TikTok’s China-based parent company planned to use app to monitor the location of specific US citizens: Report

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A bombshell report from Forbes on Thursday accused TikTok’s parent company, ByteDance, of planning to use location data collected on the app to track and monitor some American citizens.

ByteDance’s Internal Audit and Risk Control department is reportedly the team behind the tracking project. The team, led by Beijing-based executive Song Ye, was created to monitor potential misconduct by current and former ByteDance employees.

However, Forbes claimed that in at least two instances, the Chinese company planned to collect location data information on American citizens who had never been employed at the company. Furthermore, that personal and private information was to be gathered without their knowledge or consent.

The news organization noted that it is not clear whether ByteDance moved forward with the plan to collect that data. The purpose of the surveillance was not disclosed in order to protect sources, Forbes noted.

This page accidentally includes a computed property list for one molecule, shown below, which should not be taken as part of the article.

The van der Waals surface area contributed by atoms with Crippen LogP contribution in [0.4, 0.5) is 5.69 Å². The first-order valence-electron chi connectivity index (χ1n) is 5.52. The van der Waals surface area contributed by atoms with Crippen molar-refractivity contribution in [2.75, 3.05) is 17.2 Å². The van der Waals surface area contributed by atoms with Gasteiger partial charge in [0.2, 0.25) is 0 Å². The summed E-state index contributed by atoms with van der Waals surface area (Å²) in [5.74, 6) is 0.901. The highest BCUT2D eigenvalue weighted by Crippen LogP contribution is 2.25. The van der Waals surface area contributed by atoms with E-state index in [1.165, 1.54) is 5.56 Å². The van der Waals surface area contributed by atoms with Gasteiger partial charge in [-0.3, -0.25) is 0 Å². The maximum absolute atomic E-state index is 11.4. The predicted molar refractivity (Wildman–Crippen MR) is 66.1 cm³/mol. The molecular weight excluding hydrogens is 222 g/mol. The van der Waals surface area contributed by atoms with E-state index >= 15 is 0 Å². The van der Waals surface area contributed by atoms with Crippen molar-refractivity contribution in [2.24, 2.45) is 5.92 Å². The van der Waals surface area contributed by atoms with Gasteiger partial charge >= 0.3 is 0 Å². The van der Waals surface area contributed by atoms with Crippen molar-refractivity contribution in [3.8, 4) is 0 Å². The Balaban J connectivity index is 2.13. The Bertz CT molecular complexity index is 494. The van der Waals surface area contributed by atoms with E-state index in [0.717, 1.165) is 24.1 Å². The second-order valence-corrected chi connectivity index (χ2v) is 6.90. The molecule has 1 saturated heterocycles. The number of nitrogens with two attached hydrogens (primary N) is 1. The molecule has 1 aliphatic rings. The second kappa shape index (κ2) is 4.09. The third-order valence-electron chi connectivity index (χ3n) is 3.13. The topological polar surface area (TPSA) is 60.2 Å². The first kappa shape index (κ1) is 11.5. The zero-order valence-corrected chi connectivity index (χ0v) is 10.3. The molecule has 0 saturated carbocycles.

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Maureen Shanahan, a TikTok spokesperson, stated that the social media platform gathers only approximate location data to “among other things, help show relevant content and ads to users, comply with applicable laws, and detect and prevent fraud and inauthentic behavior.”

According to materials reviewed by Forbes, the company planned to use the location information to surveil the individuals, not to serve them ads.

Forbes noted that the Chinese-owned video app is close to signing a contract with the U.S. Treasury Department’s Committee on Foreign Investment, which assesses national security risks posed by foreign companies. The committee has been investigating TikTok to determine whether the Chinese government used data collected in the app to monitor and track American citizens.

The social media platform recently told lawmakers that data collected on U.S. citizens will be “limited only to authorized personnel, pursuant to protocols being developed with the U.S. Government.”

TikTok responded to the allegations on Twitter, stating that the news outlet’s reporting lacked “both rigor and journalistic integrity.”

“Specifically, Forbes chose not to include the portion of our statement that disproved the feasibility of its core allegation: TikTok does not collect precise GPS location information from US users, meaning TikTok could not monitor US users in the way the article suggested,” the post continued.

The social media app stated that its platform has “never been used to ‘target’ any members of the U.S. government, activists, public figures or journalists, nor do we serve them a different content experience than other users.”

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